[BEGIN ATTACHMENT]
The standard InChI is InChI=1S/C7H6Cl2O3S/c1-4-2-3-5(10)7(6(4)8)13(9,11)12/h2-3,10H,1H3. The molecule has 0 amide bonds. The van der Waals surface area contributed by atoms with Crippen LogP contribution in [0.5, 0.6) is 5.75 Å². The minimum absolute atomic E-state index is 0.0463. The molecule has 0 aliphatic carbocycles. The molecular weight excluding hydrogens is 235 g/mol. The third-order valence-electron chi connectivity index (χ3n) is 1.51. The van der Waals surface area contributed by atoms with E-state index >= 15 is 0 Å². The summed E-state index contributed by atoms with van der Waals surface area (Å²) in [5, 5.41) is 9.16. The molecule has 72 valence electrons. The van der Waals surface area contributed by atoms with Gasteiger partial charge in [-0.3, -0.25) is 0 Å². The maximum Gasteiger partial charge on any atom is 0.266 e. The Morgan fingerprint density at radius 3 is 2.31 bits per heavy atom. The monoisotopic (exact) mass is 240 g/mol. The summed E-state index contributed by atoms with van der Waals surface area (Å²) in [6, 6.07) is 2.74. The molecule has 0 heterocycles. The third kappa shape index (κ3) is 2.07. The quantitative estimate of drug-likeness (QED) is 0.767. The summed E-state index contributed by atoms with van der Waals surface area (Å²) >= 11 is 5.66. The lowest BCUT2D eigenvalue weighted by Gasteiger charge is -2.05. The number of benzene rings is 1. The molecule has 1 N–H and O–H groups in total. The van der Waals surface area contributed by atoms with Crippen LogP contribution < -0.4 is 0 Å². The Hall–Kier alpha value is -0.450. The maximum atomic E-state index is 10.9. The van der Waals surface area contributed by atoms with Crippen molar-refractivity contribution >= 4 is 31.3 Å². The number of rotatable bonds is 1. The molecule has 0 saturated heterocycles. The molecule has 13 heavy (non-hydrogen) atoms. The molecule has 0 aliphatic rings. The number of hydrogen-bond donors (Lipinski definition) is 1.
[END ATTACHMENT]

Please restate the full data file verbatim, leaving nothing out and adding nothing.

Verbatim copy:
The standard InChI is InChI=1S/C7H6Cl2O3S/c1-4-2-3-5(10)7(6(4)8)13(9,11)12/h2-3,10H,1H3. The molecule has 0 amide bonds. The van der Waals surface area contributed by atoms with Crippen LogP contribution in [0.5, 0.6) is 5.75 Å². The minimum absolute atomic E-state index is 0.0463. The molecule has 0 aliphatic carbocycles. The molecular weight excluding hydrogens is 235 g/mol. The third-order valence-electron chi connectivity index (χ3n) is 1.51. The van der Waals surface area contributed by atoms with E-state index >= 15 is 0 Å². The summed E-state index contributed by atoms with van der Waals surface area (Å²) in [5, 5.41) is 9.16. The molecule has 72 valence electrons. The van der Waals surface area contributed by atoms with Gasteiger partial charge in [-0.3, -0.25) is 0 Å². The maximum Gasteiger partial charge on any atom is 0.266 e. The Morgan fingerprint density at radius 3 is 2.31 bits per heavy atom. The monoisotopic (exact) mass is 240 g/mol. The summed E-state index contributed by atoms with van der Waals surface area (Å²) in [6, 6.07) is 2.74. The molecule has 0 heterocycles. The third kappa shape index (κ3) is 2.07. The quantitative estimate of drug-likeness (QED) is 0.767. The summed E-state index contributed by atoms with van der Waals surface area (Å²) >= 11 is 5.66. The lowest BCUT2D eigenvalue weighted by Gasteiger charge is -2.05. The number of benzene rings is 1. The molecule has 1 N–H and O–H groups in total. The van der Waals surface area contributed by atoms with Crippen LogP contribution < -0.4 is 0 Å². The Hall–Kier alpha value is -0.450. The maximum atomic E-state index is 10.9. The van der Waals surface area contributed by atoms with Crippen molar-refractivity contribution >= 4 is 31.3 Å². The number of rotatable bonds is 1. The molecule has 0 saturated heterocycles. The molecule has 13 heavy (non-hydrogen) atoms. The molecule has 0 aliphatic rings. The number of hydrogen-bond donors (Lipinski definition) is 1.